Going Beyond Pilots & POCs: Blockchain’s Catch 22 (Part 1)
May 20, 2018
At its peak, Microsoft Windows used to power 90% of the world’s computers. Today, that number is at 11%, yet Windows still powers 83% of the world’s desktops. How can that be? We have many more computers today – smartphones and tablets. The ubiquity of Microsoft on desktops highlights that even with a powerful product that’s deployed at scale; it’s still no match for a complete game changer.
Now the question is: will blockchain prove to be a disruptive technology (in the original meaning of the word) for today’s current financial institutions?
I don’t think so – assuming FIs continue to invest in blockchain pilots and experiments. Real world use-cases for blockchain are plentiful in the enterprise. How many times have we heard that IBM alone is working with 100s of enterprises on blockchain implementations? According to an estimate 1000s of pilots and POCs have been completed by corporations in the last two years alone.
But why blockchain?
Even though we have seen and heard many answers to this question, we are still not convinced whether it will become a reality. Many people I meet in tech and business appear unsure about how to handle the economics of business blockchains. I keep asking myself, Why blockchain for this use case? Why is it needed? Why not normal databases? Will it ever go beyond pilots?
There has been a lot of talk about industry-specific use cases (including our report on the topic in 2013): vertical-specific use-cases such as transaction settlement (finance & insurance), cross-border trades (finance), food provenance & authenticity (health/safety), biometrics monitoring (health), Personal Health Records (PHR: health), and virtual clinical trials (pharma/health), and so on.
Have we really made any progress?
In order to understand blockchain’s importance and potential, we must look at horizontal applications: supply chain management, product provenance & authenticity, process verification & audit, system interoperability & data sharing, and product life-cycle data storage. We see better success rates of startups and companies when they focus on horizontal, multi-industry problems – not vertical wise. But that’s not all. To answer my earlier question completely (or even partially), we will have to go deeper.
Supply chain management
Fred Smith, Chairman & CEO of FedEx pushed and convinced Robert Carter, FedEx’s CIO & Executive Vice President of information services to explore how blockchain could transform its business before someone else disrupts them. (What a great example of top-down commitment!)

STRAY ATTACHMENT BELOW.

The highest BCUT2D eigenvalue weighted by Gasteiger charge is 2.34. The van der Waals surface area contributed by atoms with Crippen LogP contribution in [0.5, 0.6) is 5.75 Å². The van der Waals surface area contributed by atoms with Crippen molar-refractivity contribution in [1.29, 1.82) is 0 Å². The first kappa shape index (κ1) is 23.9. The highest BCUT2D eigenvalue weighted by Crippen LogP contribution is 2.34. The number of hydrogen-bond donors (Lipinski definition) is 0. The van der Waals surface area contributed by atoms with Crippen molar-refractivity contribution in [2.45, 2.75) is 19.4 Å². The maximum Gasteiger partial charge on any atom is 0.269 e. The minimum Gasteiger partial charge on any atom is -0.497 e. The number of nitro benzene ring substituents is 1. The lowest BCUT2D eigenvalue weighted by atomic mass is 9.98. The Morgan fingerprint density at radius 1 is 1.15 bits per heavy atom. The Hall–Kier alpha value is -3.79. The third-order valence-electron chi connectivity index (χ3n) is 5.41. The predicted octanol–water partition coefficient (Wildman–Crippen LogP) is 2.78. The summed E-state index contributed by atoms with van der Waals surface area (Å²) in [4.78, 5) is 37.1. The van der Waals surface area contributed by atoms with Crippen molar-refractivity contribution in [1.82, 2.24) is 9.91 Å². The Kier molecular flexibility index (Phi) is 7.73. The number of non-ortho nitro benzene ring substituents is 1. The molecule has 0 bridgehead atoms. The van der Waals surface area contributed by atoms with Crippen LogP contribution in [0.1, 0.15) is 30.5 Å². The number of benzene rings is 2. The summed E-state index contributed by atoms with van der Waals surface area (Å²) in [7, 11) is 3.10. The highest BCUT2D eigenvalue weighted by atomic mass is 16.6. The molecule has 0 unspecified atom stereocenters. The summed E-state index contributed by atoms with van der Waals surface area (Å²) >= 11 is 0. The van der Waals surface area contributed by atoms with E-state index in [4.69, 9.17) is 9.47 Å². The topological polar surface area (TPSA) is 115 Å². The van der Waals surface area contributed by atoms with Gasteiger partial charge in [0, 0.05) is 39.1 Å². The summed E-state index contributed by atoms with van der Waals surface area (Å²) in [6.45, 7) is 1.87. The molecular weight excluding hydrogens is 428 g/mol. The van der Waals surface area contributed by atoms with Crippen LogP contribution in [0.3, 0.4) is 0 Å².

Logistics and transportation are facing one prominent issue: massive amount of friction in cross-border logistics. The source of friction? Differences in standards, regulations, and terminologies. Per FedEx, For cross-border shipments, ‘trust’ is a legal requirement for every transaction. What blockchain has is a potential, for the first time ever, to make the information available for everybody.
Robert decided they will first explore opportunities in the freight industry since one single ship contains numerous transactions. Other large companies across verticals are also looking at other supply chain management use cases such as product traceability, anti-counterfeit protection, and solutions to streamline import/export controls and paperwork.
And in FinServ?
In fact, let’s look at some advanced use cases. Blockchain can potentially enable new peer-to-peer marketplaces, support automated payments, and give suppliers access to services including insurance and trade finance – which has a lot of momentum and a $9 trillion market. Trade finance, capital markets (exchanges), and remittances are the three FinServ areas that can help the global industry go past the pilots. These are the areas that will help the blockchain pilots scale.
Trade finance is ready
I recently met the CEO of a stealth-mode US startup. This is an A+ team which has built two generations of global trade finance platforms – systems that worked at scale, in banks and were great tech at the time. Now they’ve added top blockchain talent to round out a fantastic team. They are building a blockchain-based, decentralized trade finance platform. It’s a big hairy audacious goal, and if I may add, a platform whose time has finally come.